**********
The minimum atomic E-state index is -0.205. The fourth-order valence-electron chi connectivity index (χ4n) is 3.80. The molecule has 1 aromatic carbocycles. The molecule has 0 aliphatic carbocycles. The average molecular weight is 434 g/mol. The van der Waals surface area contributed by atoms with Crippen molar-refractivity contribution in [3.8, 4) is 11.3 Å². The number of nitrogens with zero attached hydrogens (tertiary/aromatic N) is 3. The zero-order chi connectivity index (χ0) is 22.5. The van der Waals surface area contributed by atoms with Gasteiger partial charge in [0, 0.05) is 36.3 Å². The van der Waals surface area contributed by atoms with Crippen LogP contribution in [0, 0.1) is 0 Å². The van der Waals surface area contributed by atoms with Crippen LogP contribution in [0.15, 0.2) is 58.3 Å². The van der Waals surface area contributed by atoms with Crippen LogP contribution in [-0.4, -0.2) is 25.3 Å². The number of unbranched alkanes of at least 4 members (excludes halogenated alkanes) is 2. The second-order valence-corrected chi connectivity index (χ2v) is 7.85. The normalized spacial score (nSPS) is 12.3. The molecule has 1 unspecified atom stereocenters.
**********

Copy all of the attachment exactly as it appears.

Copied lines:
The minimum atomic E-state index is -0.205. The fourth-order valence-electron chi connectivity index (χ4n) is 3.80. The molecule has 1 aromatic carbocycles. The molecule has 0 aliphatic carbocycles. The average molecular weight is 434 g/mol. The van der Waals surface area contributed by atoms with Crippen molar-refractivity contribution in [3.8, 4) is 11.3 Å². The number of nitrogens with zero attached hydrogens (tertiary/aromatic N) is 3. The zero-order chi connectivity index (χ0) is 22.5. The van der Waals surface area contributed by atoms with Gasteiger partial charge in [0, 0.05) is 36.3 Å². The van der Waals surface area contributed by atoms with Crippen LogP contribution in [0, 0.1) is 0 Å². The van der Waals surface area contributed by atoms with Crippen LogP contribution in [0.15, 0.2) is 58.3 Å². The van der Waals surface area contributed by atoms with Crippen LogP contribution in [-0.4, -0.2) is 25.3 Å². The number of unbranched alkanes of at least 4 members (excludes halogenated alkanes) is 2. The second-order valence-corrected chi connectivity index (χ2v) is 7.85. The normalized spacial score (nSPS) is 12.3. The molecule has 1 unspecified atom stereocenters.